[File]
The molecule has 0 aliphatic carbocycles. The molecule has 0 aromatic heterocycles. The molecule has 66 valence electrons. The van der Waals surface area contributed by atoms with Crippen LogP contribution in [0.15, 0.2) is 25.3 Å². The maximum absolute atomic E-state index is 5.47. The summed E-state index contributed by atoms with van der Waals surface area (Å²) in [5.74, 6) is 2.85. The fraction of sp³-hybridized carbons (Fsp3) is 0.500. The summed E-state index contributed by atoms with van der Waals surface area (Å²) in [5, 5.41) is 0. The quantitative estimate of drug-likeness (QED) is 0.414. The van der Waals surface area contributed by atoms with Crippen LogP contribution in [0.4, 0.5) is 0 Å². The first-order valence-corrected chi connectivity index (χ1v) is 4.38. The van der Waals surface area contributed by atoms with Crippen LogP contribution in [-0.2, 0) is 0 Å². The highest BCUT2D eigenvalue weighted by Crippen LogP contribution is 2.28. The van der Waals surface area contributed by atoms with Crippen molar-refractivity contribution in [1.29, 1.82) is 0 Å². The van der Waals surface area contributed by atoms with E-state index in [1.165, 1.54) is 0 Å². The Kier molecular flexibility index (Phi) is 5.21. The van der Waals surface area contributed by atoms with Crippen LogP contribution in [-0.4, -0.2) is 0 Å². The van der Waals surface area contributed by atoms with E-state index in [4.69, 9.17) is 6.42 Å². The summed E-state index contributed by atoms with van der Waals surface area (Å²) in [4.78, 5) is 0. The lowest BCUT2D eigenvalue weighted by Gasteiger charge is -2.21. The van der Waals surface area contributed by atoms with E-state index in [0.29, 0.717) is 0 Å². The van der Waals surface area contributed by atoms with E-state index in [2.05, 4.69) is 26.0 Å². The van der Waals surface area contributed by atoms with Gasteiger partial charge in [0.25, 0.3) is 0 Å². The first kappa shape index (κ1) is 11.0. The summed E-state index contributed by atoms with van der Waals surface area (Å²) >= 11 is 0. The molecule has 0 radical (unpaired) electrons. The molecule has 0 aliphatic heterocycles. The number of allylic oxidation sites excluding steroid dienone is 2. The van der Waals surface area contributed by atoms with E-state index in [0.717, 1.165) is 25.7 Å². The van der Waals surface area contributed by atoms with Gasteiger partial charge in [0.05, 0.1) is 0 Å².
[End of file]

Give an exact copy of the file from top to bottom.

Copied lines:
The molecule has 0 aliphatic carbocycles. The molecule has 0 aromatic heterocycles. The molecule has 66 valence electrons. The van der Waals surface area contributed by atoms with Crippen LogP contribution in [0.15, 0.2) is 25.3 Å². The maximum absolute atomic E-state index is 5.47. The summed E-state index contributed by atoms with van der Waals surface area (Å²) in [5.74, 6) is 2.85. The fraction of sp³-hybridized carbons (Fsp3) is 0.500. The summed E-state index contributed by atoms with van der Waals surface area (Å²) in [5, 5.41) is 0. The quantitative estimate of drug-likeness (QED) is 0.414. The van der Waals surface area contributed by atoms with Crippen LogP contribution in [0.4, 0.5) is 0 Å². The first-order valence-corrected chi connectivity index (χ1v) is 4.38. The van der Waals surface area contributed by atoms with Crippen LogP contribution in [-0.2, 0) is 0 Å². The highest BCUT2D eigenvalue weighted by Crippen LogP contribution is 2.28. The van der Waals surface area contributed by atoms with Crippen molar-refractivity contribution in [1.29, 1.82) is 0 Å². The van der Waals surface area contributed by atoms with E-state index in [1.165, 1.54) is 0 Å². The Kier molecular flexibility index (Phi) is 5.21. The van der Waals surface area contributed by atoms with Crippen LogP contribution in [-0.4, -0.2) is 0 Å². The van der Waals surface area contributed by atoms with E-state index in [4.69, 9.17) is 6.42 Å². The summed E-state index contributed by atoms with van der Waals surface area (Å²) in [4.78, 5) is 0. The lowest BCUT2D eigenvalue weighted by Gasteiger charge is -2.21. The van der Waals surface area contributed by atoms with E-state index in [0.29, 0.717) is 0 Å². The van der Waals surface area contributed by atoms with E-state index in [2.05, 4.69) is 26.0 Å². The van der Waals surface area contributed by atoms with Gasteiger partial charge in [0.25, 0.3) is 0 Å². The first kappa shape index (κ1) is 11.0. The summed E-state index contributed by atoms with van der Waals surface area (Å²) >= 11 is 0. The molecule has 0 radical (unpaired) electrons. The molecule has 0 aliphatic heterocycles. The number of allylic oxidation sites excluding steroid dienone is 2. The van der Waals surface area contributed by atoms with E-state index in [0.717, 1.165) is 25.7 Å². The van der Waals surface area contributed by atoms with Gasteiger partial charge in [0.05, 0.1) is 0 Å².